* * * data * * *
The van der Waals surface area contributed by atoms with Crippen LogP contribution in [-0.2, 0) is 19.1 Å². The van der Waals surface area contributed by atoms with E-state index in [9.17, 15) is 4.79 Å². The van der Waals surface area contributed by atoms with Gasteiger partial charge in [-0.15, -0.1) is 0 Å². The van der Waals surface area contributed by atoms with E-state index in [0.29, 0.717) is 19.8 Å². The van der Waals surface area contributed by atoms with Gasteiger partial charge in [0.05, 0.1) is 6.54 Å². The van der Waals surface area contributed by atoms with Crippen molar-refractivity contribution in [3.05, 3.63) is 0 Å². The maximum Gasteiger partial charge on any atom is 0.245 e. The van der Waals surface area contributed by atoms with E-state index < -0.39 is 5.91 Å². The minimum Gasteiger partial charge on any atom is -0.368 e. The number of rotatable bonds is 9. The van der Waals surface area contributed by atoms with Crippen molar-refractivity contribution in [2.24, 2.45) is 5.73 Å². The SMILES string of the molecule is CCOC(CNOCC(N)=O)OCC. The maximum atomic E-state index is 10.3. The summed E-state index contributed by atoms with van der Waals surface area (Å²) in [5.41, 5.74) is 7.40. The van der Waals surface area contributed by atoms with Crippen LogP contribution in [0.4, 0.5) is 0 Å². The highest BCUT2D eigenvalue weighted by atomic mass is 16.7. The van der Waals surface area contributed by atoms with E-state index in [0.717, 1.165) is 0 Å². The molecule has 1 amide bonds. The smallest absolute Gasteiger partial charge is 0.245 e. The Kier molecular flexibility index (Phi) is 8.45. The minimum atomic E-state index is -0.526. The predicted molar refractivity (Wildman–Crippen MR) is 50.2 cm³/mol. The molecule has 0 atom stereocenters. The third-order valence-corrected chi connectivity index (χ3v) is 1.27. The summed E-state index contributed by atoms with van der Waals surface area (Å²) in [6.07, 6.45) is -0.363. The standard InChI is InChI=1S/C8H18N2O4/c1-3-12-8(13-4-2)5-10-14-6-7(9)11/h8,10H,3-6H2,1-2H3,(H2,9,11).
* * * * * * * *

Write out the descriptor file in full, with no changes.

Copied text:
The van der Waals surface area contributed by atoms with Crippen LogP contribution in [-0.2, 0) is 19.1 Å². The van der Waals surface area contributed by atoms with E-state index in [9.17, 15) is 4.79 Å². The van der Waals surface area contributed by atoms with Gasteiger partial charge in [-0.15, -0.1) is 0 Å². The van der Waals surface area contributed by atoms with E-state index in [0.29, 0.717) is 19.8 Å². The van der Waals surface area contributed by atoms with Gasteiger partial charge in [0.05, 0.1) is 6.54 Å². The van der Waals surface area contributed by atoms with Crippen molar-refractivity contribution in [3.05, 3.63) is 0 Å². The maximum Gasteiger partial charge on any atom is 0.245 e. The van der Waals surface area contributed by atoms with E-state index < -0.39 is 5.91 Å². The minimum Gasteiger partial charge on any atom is -0.368 e. The number of rotatable bonds is 9. The van der Waals surface area contributed by atoms with Crippen molar-refractivity contribution in [2.24, 2.45) is 5.73 Å². The SMILES string of the molecule is CCOC(CNOCC(N)=O)OCC. The maximum atomic E-state index is 10.3. The summed E-state index contributed by atoms with van der Waals surface area (Å²) in [5.41, 5.74) is 7.40. The van der Waals surface area contributed by atoms with Crippen LogP contribution in [0.4, 0.5) is 0 Å². The highest BCUT2D eigenvalue weighted by atomic mass is 16.7. The van der Waals surface area contributed by atoms with E-state index in [0.717, 1.165) is 0 Å². The molecule has 1 amide bonds. The smallest absolute Gasteiger partial charge is 0.245 e. The Kier molecular flexibility index (Phi) is 8.45. The minimum atomic E-state index is -0.526. The predicted molar refractivity (Wildman–Crippen MR) is 50.2 cm³/mol. The molecule has 0 atom stereocenters. The third-order valence-corrected chi connectivity index (χ3v) is 1.27. The summed E-state index contributed by atoms with van der Waals surface area (Å²) in [6.07, 6.45) is -0.363. The standard InChI is InChI=1S/C8H18N2O4/c1-3-12-8(13-4-2)5-10-14-6-7(9)11/h8,10H,3-6H2,1-2H3,(H2,9,11).